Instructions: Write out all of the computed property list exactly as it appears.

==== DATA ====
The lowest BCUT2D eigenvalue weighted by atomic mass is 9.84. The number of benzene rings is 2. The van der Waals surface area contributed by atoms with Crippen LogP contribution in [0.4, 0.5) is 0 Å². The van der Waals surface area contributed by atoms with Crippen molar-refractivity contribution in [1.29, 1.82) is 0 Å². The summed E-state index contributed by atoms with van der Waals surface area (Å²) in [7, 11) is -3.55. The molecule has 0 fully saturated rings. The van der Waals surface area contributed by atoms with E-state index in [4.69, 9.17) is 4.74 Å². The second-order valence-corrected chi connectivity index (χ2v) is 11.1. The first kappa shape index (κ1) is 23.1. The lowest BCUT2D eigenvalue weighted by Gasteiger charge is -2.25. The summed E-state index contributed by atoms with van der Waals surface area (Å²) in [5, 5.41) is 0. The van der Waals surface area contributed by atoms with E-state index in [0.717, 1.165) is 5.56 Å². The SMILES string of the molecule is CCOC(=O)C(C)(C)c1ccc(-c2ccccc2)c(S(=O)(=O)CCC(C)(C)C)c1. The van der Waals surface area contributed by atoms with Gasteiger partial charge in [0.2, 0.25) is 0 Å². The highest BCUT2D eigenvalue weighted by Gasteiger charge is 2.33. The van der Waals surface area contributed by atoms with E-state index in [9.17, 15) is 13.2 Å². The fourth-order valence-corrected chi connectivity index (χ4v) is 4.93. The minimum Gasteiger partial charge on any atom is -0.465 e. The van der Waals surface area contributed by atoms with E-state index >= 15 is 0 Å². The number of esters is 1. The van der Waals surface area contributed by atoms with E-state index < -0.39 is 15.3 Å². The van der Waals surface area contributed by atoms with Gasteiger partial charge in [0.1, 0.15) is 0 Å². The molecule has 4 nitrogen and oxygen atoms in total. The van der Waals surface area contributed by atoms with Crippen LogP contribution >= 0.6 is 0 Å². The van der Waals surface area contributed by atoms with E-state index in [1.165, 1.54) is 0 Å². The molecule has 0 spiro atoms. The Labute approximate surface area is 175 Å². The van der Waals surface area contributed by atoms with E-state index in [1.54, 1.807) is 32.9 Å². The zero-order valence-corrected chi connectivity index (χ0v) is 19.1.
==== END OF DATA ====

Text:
The lowest BCUT2D eigenvalue weighted by atomic mass is 9.84. The number of benzene rings is 2. The van der Waals surface area contributed by atoms with Crippen LogP contribution in [0.4, 0.5) is 0 Å². The van der Waals surface area contributed by atoms with Crippen molar-refractivity contribution in [1.29, 1.82) is 0 Å². The summed E-state index contributed by atoms with van der Waals surface area (Å²) in [7, 11) is -3.55. The molecule has 0 fully saturated rings. The van der Waals surface area contributed by atoms with E-state index in [4.69, 9.17) is 4.74 Å². The second-order valence-corrected chi connectivity index (χ2v) is 11.1. The first kappa shape index (κ1) is 23.1. The lowest BCUT2D eigenvalue weighted by Gasteiger charge is -2.25. The summed E-state index contributed by atoms with van der Waals surface area (Å²) in [5, 5.41) is 0. The van der Waals surface area contributed by atoms with E-state index in [0.717, 1.165) is 5.56 Å². The SMILES string of the molecule is CCOC(=O)C(C)(C)c1ccc(-c2ccccc2)c(S(=O)(=O)CCC(C)(C)C)c1. The van der Waals surface area contributed by atoms with Gasteiger partial charge in [0.2, 0.25) is 0 Å². The highest BCUT2D eigenvalue weighted by Gasteiger charge is 2.33. The van der Waals surface area contributed by atoms with E-state index in [9.17, 15) is 13.2 Å². The fourth-order valence-corrected chi connectivity index (χ4v) is 4.93. The minimum Gasteiger partial charge on any atom is -0.465 e. The van der Waals surface area contributed by atoms with E-state index >= 15 is 0 Å². The number of esters is 1. The van der Waals surface area contributed by atoms with E-state index < -0.39 is 15.3 Å². The van der Waals surface area contributed by atoms with Gasteiger partial charge in [0.1, 0.15) is 0 Å². The molecule has 4 nitrogen and oxygen atoms in total. The van der Waals surface area contributed by atoms with Crippen LogP contribution >= 0.6 is 0 Å². The van der Waals surface area contributed by atoms with E-state index in [1.165, 1.54) is 0 Å². The molecule has 0 spiro atoms. The Labute approximate surface area is 175 Å². The van der Waals surface area contributed by atoms with E-state index in [1.54, 1.807) is 32.9 Å². The zero-order valence-corrected chi connectivity index (χ0v) is 19.1.